Chin VK, Lee TY, Rusliza B, Chong, PP. 2016. Dissecting Candida albicans infection from the perspective of C. albicans virulence and omics approaches on host-pathogen interaction: A review. International Journal of Molecular Sciences 17, 1-17.

Deorukhkar SC, Saini S, Jadhav PA. 2012. Evaluation of different media for germ tube production of Candida albicans and Candida dubliniensis. International Journal of Biomedical and Advance Research 3(9), 704-707.

Hoppe JE, Frey P. 1999. Evaluation of six commercial tests and the germ-tube test for presumptive identification of Candida albicans. European Journal of Clinical Microbiology and Infectious Diseases 18, 188-191.

Kauffman CA, Fisher JF, Sobel JD, Newman CA. 2011. Candida urinary tract infections – diagnosis. Clinical Infectious Diseases 52(S6), 452-456.

Koneman EW, Schreehenberger PC, Allen SD, Winn WC, Janda WM. 1992. Colour atlas and textbook of diagnostic microbiology, 4th Ed. In: Winter R (Ed.). Philadelphia, USA: J.B. Lippincott Company.

Nemcova E, Cernochova M, Ruzicka F, Malisova B, Freiberger T, Nemec P. 2015. Rapid identification of medically important Candida isolates using high resolution melting analysis. Public Library of Science One 10(2), e0116940.

Odds FC. 1991. Sabouraud’s agar. Journal of Medical and Veterinary Mycology 29, 353-359.

Odds FC, Bernaerts R. 1994. CHROMagar Candida, a new differential isolation medium for presumptive identification of clinically important Candida species. Journal of Clinical Microbiology 32, 1923-1929.

Page BT, Kurtzman CP. 2005. Rapid identification of Candida species and other clinically important yeast species by flow cytometry. Journal of Clinical Microbiology. 43(9), 4507-4514.–4514.2005

Posteraro B, Torelli R, De Carolis E, Posteraro P, Sanguinetti M. 2011. Update on the laboratory diagnosis of invasive fungal infections. Mediterranean Journal of Hematology and Infectious Diseases 3(1), e2011002.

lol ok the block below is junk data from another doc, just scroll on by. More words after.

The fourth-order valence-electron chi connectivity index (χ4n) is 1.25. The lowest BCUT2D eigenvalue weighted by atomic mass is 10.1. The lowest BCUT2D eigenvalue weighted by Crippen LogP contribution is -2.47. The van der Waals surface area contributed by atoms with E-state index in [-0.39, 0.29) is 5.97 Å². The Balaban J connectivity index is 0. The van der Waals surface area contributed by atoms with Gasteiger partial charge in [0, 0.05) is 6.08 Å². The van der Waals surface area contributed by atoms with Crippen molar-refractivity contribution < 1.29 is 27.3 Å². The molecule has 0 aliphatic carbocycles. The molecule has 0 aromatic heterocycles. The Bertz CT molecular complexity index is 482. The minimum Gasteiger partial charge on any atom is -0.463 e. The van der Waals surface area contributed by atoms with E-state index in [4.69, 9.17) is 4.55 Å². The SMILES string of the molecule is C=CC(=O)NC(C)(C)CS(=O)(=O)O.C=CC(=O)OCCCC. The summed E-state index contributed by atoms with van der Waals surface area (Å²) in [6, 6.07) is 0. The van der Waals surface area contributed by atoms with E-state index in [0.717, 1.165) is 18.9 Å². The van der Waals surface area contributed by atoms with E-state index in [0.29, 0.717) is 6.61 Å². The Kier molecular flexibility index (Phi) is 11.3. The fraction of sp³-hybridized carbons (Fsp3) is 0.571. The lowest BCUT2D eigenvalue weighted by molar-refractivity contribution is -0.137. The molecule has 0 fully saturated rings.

Raju SB, Rajappa S. 2011. Isolation and identification of Candida from the oral cavity. International Scholarly Research Network Dentistry 2011, 1-7.

Rippon JW. 1974. The pathogenic fungi and pathogenic actinomycetes. Medical Mycology. Philadelphia, USA: The W. B. Saunder Co.

Sumathi R, Devipriya S. 2016. Antibiogram of Candida albicans using Tabernaemontana divaricata leaf extracts by AWD assay. International Journal of Current Research in Biology and Medicine 1(2), 6-13.

Warren NG, Hazen KC. 1999. Candida, Cryptococcus, and other yeasts of medical importance. In: Murray PR, Baron EJ, Pfaller MA, Tenover FC, Yolken RH, Eds. Manual of clinical microbiology. Washington DC, USA: American Society for Microbiology, 1184-1199.

Lucilyn D. Lahoylahoy, Bernadette C. Mendoza.
Evaluation of CHROMagar Candida in the rapid identification of medically important species of Candida.
Int. J. Biosci. 11(1), 380-385, July 2017.
Copyright © 2017
By Authors and International Network for
Natural Sciences (INNSPUB)
innspub logo
english language editing
    Publish Your Article
    Submit Your Article
Email Update